Next post
I'll have an update Monday.

Jeff Masters

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Quoting Jeff9641:
94L and the ULL should merge tomorrow as that happens we could see 94L take off. Mouth of the Mississippi should be the target for whatever 94L becomes.


Yep.. Looks like no rain for me in texas again!!!
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I post these SST maps almost every day and I know it doesn't tell the whole story, but when things really get going, a storm is going to have unlimited energy to strengthen the closer it gets to the US.



The SSTs are 30C+ from the Western GOM all the way to 30N and 70W in the Atlantic. Once you go south of the big islands, it changes to *only* 29C in the Central Caribbean, but back up to 30C+ around the island chain. In the Central Gulf to Northern Gulf and around the Bahamas, SSTs are maxing out the scale.
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The Montgomery Research invest tracking says that another tropical wave is near the west coast of Africa and is expected to merge with the wave to it's east at 2W. Also, another wave at 14E they say.
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Where is COC for 94L now? I don't see any swirl.
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Quoting Orcasystems:
Good Morning ;)
As good as a Monday can be anyway.



AOI

AOI

AOI

AOI

AOI

TS BUSTED FORECAST ALIBI


my dynamic solenoidal transfer was meticulously miscalculated
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Quoting GeoffreyWPB:


I believe that is what Kman was referring to earlier.


Sorry, have not read back. If that's the case..may be something to watch.
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Quoting twhcracker:
our weather is weird!!! my god hasnt anyone considered all these top metereologists all over the world said we would have all these storms, and we arent, that doesnt mean they are wrong that means something aint RIGHT. also weather pattern here is like it usually is in december the last couple of years. hurricanes just going straight north out to sea etc. We have had nor'easters here in nw fla for two years now! whatr is UP with that. weather is bizarre lately.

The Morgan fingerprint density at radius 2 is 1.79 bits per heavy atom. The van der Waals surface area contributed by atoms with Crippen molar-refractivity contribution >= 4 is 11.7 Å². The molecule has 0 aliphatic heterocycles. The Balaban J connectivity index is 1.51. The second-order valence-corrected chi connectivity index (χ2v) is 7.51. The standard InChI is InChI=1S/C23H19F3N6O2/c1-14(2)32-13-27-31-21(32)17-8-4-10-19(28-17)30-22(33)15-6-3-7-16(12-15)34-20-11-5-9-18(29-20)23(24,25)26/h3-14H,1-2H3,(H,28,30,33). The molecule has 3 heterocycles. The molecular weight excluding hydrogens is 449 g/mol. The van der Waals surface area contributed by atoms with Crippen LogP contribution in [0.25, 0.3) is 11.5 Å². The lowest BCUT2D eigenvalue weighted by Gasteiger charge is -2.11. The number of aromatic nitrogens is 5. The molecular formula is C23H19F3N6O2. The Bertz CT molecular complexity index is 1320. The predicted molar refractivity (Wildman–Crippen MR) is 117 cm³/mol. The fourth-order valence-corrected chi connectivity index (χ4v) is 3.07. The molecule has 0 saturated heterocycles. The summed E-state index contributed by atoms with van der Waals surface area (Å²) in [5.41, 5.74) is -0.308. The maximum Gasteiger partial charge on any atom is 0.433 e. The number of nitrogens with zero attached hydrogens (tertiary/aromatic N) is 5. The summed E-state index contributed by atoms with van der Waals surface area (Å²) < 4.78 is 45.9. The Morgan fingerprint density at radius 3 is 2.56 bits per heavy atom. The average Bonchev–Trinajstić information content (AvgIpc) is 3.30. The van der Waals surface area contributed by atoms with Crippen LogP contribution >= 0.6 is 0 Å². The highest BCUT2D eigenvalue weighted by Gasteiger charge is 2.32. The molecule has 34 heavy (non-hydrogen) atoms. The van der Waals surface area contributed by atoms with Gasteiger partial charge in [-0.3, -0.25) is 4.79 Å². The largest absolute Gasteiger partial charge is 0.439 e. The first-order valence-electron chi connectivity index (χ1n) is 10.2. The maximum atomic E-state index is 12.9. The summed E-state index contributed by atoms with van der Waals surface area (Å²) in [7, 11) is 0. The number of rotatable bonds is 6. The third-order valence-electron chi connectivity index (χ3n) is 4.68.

this is an uncertain science for sure kind of like quantum mechanics

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Quoting CybrTeddy:


94L's going to have a lot more time over water now with the COC relocation.


Conditions for 94L should be quite favorable. Could become a concerning storm once it organizes.
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Good morning all. After another rainy overnight period, things have cleared slightly in Nassau this a.m. At 7 a.m.

Nassau, BS (Airport)
Updated: 7:00 AM EDT on August 09, 2010
77 °F / 25 °C
Light Rain
Humidity: 100%
Dew Point: 77 °F / 25 °C
Wind: 6 mph / 9 km/h / 2.6 m/s from the SW
Pressure: 29.97 in / 1015 hPa

Now the rain has stopped, and the skies are clearing very slightly. Nice to have some cooler temps for a day or two; the last 5-7 were much more like normal and therefore very enervating....
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our weather is weird!!! my god hasnt anyone considered all these top metereologists all over the world said we would have all these storms, and we arent, that doesnt mean they are wrong that means something aint RIGHT. also weather pattern here is like it usually is in december the last couple of years. hurricanes just going straight north out to sea etc. We have had nor'easters here in nw fla for two years now! whatr is UP with that. weather is bizarre lately.
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2264. smuldy
Quoting smuldy:

It isn't that it is self interest and I am a selfish person. I enjoy storms, like the people chasing tornadoes in twister, but I don't allow myself to be in a situation where I get anything more than the ooohs and ahhs at a cool hurricane party, again I said no more than a weak cat 2, anything bigger and yeah I am bouncing out.



edit: and btw orca ty very much for your graphics you are up there with Storm and Kori and Levi as to the people I reall read on here daily to see whats what, I guess I just still have that immortality complex and telling you from someone young down here who enjoys a party they don't get better than during hurricanes that turn out to not be so bad and the visuals are quite cool. Since I work as a screenwriter it doesn't interfere with me at all unless I lose power for a prologned time which wont happen on Collins or the JFK. Even with Wilma when I lived on Collins (cat 3 there) we only lost power for 12 hours whereas everyone inland on the beach lost power for anywhere from 2 days to 2 weeks. Same reason I loved blzzards in the northeast. Everyone else had the day off so was on my schedule and so would go out and party the night of. Reason it takes to cat 3 to be classified as a deadly storm is cause 1 & 2s usually just cause disruption, which, selfishly, I am always for.